Respectful Childbirth: Creating a Space of Leadership and Caring
Dr. Ariana F. Santilon (MN 161.646), obstetrician at Halitus Medical Institute and former resident instructor in obstetrics and gynecology at Argerich Hospital.
The respected childbirth week ends, a moment to reflect on its implications and the rights and responsibilities of both families and the health team. The birth of a child is respected for playing a major role for the family beyond the path of birth.
Since 2004, the French Association for Respectful Childbirth (AFAR, Alliance Francophone pur l”Accouchement Respecté) promotes a week-long commemoration dedicated to reflecting on the scope of laws related to dignified childbirth in different countries and the laws they have. There are various organizations such as UNICEF During this week, various activities are carried out to publicize the rights and responsibilities of families and health teams in each nation.
In our country, since the enactment of the respected Childbirth Law 25,929, this commemoration has been held simultaneously with celebrations around the world. Each year, the Ministry of Health proposes a slogan that represents a specific objective of this law. In 2023, the chosen slogan is “Health is giving birth violence-free.”
What is a dignified delivery? What is childbirth free from violence? This delivery is one where the health team and accompanying family work as a team to promote a place where the rights of children and their families are respected, together with biological, ethnic, political and Social terms also have their particularities and diversity. Support them in making safe informed decisions and respect their decisions. The main aim is to create a prominent role space for the family during the birth, recognizing that they are the true protagonists of this experience.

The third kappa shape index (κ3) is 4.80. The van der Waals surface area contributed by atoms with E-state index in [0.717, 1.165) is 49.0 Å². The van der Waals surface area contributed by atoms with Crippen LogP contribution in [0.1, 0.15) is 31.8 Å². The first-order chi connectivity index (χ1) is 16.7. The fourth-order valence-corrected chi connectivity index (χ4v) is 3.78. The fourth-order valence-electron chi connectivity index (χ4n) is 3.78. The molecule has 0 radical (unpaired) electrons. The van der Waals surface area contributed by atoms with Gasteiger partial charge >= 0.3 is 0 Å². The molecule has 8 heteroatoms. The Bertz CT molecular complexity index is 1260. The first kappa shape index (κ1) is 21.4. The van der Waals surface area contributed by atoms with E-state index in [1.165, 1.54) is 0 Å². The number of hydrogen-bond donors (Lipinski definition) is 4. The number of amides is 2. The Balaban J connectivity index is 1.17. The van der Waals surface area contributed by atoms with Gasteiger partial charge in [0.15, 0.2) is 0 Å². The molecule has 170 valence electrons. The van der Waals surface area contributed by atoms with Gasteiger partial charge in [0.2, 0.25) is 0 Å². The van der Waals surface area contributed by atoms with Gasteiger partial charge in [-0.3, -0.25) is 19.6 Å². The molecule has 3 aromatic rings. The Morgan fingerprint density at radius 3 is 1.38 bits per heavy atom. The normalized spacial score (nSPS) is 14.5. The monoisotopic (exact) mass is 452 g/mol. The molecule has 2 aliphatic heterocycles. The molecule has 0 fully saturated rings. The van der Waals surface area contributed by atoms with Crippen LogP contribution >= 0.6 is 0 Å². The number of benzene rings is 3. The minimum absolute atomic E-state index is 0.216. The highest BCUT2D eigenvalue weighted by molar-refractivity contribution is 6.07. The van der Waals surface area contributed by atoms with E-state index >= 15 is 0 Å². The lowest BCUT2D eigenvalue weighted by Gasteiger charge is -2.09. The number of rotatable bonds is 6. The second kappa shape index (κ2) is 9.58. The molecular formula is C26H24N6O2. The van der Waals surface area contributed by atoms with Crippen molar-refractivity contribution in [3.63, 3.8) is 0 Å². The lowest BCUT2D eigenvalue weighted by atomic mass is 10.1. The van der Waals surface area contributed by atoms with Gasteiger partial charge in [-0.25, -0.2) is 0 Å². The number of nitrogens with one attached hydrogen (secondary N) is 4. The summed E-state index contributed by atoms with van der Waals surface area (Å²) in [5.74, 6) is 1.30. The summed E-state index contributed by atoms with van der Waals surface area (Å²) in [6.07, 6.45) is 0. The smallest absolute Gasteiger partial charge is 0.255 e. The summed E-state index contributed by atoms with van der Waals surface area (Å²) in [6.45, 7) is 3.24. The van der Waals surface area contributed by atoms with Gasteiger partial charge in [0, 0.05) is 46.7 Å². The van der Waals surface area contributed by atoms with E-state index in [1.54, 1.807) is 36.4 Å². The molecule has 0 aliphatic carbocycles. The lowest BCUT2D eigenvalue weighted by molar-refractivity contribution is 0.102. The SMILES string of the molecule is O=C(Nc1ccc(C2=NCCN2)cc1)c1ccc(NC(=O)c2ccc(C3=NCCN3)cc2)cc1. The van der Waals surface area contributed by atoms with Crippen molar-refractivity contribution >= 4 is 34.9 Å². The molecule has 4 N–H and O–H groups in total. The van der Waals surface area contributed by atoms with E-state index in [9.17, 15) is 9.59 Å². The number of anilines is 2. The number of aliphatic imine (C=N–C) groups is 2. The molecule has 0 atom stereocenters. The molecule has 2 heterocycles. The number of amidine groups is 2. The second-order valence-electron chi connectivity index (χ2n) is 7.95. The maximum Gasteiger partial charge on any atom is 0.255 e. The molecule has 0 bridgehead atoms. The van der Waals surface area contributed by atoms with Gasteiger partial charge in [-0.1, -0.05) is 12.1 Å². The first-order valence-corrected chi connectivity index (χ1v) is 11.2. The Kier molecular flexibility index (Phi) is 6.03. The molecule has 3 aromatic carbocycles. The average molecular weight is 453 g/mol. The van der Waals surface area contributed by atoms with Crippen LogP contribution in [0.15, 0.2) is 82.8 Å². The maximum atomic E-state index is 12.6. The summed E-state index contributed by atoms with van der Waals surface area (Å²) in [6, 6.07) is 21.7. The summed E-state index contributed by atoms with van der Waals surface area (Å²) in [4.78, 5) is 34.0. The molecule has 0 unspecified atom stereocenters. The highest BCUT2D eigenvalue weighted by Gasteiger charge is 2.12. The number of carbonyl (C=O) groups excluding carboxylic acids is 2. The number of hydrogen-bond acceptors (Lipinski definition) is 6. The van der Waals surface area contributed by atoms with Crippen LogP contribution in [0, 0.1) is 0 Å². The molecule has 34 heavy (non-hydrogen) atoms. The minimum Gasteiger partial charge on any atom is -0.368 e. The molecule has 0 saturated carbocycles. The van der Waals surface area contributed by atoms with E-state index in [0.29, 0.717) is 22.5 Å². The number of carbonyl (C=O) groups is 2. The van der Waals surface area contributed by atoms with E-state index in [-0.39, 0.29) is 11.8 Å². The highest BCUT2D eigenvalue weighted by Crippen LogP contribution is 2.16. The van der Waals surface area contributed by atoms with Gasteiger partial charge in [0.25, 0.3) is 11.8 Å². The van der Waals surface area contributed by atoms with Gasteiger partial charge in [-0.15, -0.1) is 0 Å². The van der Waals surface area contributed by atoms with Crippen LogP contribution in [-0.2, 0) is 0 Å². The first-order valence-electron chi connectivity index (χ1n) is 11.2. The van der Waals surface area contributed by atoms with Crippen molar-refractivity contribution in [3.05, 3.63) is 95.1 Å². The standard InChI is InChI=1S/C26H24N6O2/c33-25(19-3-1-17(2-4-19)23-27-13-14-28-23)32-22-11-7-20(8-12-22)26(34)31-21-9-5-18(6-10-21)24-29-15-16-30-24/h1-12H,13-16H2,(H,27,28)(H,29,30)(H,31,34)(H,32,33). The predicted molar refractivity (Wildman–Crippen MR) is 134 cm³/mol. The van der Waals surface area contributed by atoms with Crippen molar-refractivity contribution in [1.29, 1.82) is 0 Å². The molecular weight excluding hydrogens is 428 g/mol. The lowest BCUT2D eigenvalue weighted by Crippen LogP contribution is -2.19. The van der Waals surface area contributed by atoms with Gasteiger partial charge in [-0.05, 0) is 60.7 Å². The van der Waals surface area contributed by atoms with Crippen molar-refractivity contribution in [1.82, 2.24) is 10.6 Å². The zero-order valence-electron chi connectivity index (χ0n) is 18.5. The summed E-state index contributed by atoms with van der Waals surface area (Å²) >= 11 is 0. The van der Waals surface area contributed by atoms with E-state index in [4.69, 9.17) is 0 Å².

It is important to highlight that both the health team and the family have rights and responsibilities in the delivery approach. These rights must be respected regardless of the circumstances and manner of birth. Similarly, basic aspects such as skin-to-skin contact and breastfeeding in the first hour of life should be facilitated by the health team, provided the circumstances of the mother and the newborn allow it.
A major objective of the health team and family is to promote a perinatal care paradigm based on cooperation and mutual respect. In this approach, the family, in all its dimensions, together with the health team, becomes the leading pivot. It seeks to foster autonomy, quality and warmth in care, creating space for listening and consensus. However, it is always kept in mind that expectations and wishes regarding the birth process may be modified by decisions necessary to protect the health of the pregnant person and the unborn child.
Finally, the commemoration of the Week of Honorable Childbirth invites us to reflect on the importance of creating a space of leadership and care for families during the birth process. Both the health team and the family have a fundamental role in promoting dignified and safe care where the rights and particularities of each individual are respected. Using a collaborative and data-driven approach, we aim to ensure violence-free and empowering birth experiences for all families.